Most liberal scholars contend that the NT relied partly on several quotes taken from the LXX/Septuagint. James White, Nestle & Aland, Doug Kutilek, Daniel Wallace, et al, all agree with this assertion.
I strongly disagree that the Septuagint was used by any of the NT apostles or Christ, and was taken from Origan’s 5 Column of the Hexapla in 245 AD, and there are numerous NT quotes that show that Christ quoted from a Hebrew OT, not Greek (Matt 7:12, 11:13, 22:40, 23:35, Luke 24:27,44*). However, I believe for those that do agree with the notion that the NT writers quoted the LXX are faced with 2 problems:
1. Does this mean that they believe the LXX to be inspired? Scholars emphatically claim that only the “originals” are inspired, but it is obvious that if the stories surrounding the LXX were true, and it was really a 4th century –2nd century BC translation concocted by Aristeas, then it clearly is not part of the original Hebrew, which means that for the NT writers to claim that all Scripture in the NT are authoritative that made OT quotes based on the LXX would have to necessarily claim inspiration for the LXX. Otherwise, the apostles and Christ Himself could be accused of calling something Scripture that was not given by inspiration of God.
2. The second problem this presents is that these ‘scholars’ emphatically claiming that only the originals are inspired, but not translations, are faced with a blatant contradiction. If the LXX was a translation from Hebrew to Greek, and quoted by the Apostles and Christ in the NT, not only must they hold the LXX to be inspired, but they must also abandon their argument that a translation can not be inspired because by default, if the LXX is inspired, then it naturally follows that since it is itself a translation, that translations can be inspired.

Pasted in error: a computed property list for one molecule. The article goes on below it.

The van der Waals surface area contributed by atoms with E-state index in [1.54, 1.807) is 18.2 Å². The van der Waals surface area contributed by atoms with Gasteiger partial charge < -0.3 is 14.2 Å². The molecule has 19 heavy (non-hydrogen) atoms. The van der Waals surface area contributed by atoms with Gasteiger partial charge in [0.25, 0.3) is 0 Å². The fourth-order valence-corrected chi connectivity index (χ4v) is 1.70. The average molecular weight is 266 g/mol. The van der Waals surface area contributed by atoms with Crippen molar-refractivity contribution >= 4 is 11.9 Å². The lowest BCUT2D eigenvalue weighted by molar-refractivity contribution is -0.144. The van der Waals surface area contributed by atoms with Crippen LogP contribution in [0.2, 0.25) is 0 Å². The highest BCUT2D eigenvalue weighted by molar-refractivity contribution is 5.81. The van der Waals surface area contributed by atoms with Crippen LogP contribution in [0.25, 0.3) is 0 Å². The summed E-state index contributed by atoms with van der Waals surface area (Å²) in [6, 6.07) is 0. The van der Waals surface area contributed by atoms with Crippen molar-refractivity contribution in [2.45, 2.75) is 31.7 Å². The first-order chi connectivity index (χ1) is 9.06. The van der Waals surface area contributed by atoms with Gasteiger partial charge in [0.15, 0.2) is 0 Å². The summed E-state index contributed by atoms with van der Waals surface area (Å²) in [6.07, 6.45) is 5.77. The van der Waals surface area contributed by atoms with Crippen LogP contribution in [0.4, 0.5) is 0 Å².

So either scholars must abandon their arguments against the KJV that translations can not be inspired, or they must admit that the LXX is not authoritative and was in fact NOT used by any of the NT writers, or quoted by Jesus.
*The LXX was not divided in the manner in which the Hebrew OT was with the divisions of the Law, Prophets and Writings. These quotes from Christ show clearly that He never quoted from the Septuagint, but from the Hebrew. In Matthew 23:35, Christ makes reference to the Pharisees being guilty of the blood of Abel to Zacharias. In a Hebrew Bible, 2 Chronicles is the last book (where Zacharias is located. 2 Chronicles 24). Thus Christ is quoting this story in the order given in a Hebrew Bible, not a Septuagint.